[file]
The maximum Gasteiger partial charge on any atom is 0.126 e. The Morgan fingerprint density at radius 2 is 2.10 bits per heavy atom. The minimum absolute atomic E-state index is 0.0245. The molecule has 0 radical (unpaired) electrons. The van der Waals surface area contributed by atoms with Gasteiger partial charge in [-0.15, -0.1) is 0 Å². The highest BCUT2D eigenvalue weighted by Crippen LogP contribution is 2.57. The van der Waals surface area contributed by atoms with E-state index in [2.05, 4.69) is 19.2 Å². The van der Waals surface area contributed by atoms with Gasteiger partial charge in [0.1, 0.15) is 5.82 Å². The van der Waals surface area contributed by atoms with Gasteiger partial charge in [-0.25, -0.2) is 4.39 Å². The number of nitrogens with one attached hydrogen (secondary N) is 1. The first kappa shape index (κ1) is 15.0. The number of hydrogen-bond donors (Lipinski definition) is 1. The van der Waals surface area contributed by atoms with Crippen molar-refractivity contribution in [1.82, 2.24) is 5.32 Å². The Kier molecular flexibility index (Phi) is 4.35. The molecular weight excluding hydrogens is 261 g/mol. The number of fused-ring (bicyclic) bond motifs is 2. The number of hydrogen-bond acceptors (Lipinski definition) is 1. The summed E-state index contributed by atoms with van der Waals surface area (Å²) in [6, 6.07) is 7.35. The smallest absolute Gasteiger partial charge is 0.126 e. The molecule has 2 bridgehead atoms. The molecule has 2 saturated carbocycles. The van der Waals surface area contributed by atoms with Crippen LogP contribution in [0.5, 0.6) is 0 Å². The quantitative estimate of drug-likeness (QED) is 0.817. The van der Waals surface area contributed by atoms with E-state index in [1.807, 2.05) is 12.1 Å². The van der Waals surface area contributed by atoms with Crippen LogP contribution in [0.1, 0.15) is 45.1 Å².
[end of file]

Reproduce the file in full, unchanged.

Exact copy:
The maximum Gasteiger partial charge on any atom is 0.126 e. The Morgan fingerprint density at radius 2 is 2.10 bits per heavy atom. The minimum absolute atomic E-state index is 0.0245. The molecule has 0 radical (unpaired) electrons. The van der Waals surface area contributed by atoms with Gasteiger partial charge in [-0.15, -0.1) is 0 Å². The highest BCUT2D eigenvalue weighted by Crippen LogP contribution is 2.57. The van der Waals surface area contributed by atoms with E-state index in [2.05, 4.69) is 19.2 Å². The van der Waals surface area contributed by atoms with Gasteiger partial charge in [0.1, 0.15) is 5.82 Å². The van der Waals surface area contributed by atoms with Gasteiger partial charge in [-0.25, -0.2) is 4.39 Å². The number of nitrogens with one attached hydrogen (secondary N) is 1. The first kappa shape index (κ1) is 15.0. The number of hydrogen-bond donors (Lipinski definition) is 1. The van der Waals surface area contributed by atoms with Crippen molar-refractivity contribution in [1.82, 2.24) is 5.32 Å². The Kier molecular flexibility index (Phi) is 4.35. The molecular weight excluding hydrogens is 261 g/mol. The number of fused-ring (bicyclic) bond motifs is 2. The number of hydrogen-bond acceptors (Lipinski definition) is 1. The summed E-state index contributed by atoms with van der Waals surface area (Å²) in [6, 6.07) is 7.35. The smallest absolute Gasteiger partial charge is 0.126 e. The molecule has 2 bridgehead atoms. The molecule has 2 saturated carbocycles. The van der Waals surface area contributed by atoms with Crippen LogP contribution in [0.5, 0.6) is 0 Å². The quantitative estimate of drug-likeness (QED) is 0.817. The van der Waals surface area contributed by atoms with E-state index in [1.807, 2.05) is 12.1 Å². The van der Waals surface area contributed by atoms with Crippen LogP contribution in [0.1, 0.15) is 45.1 Å².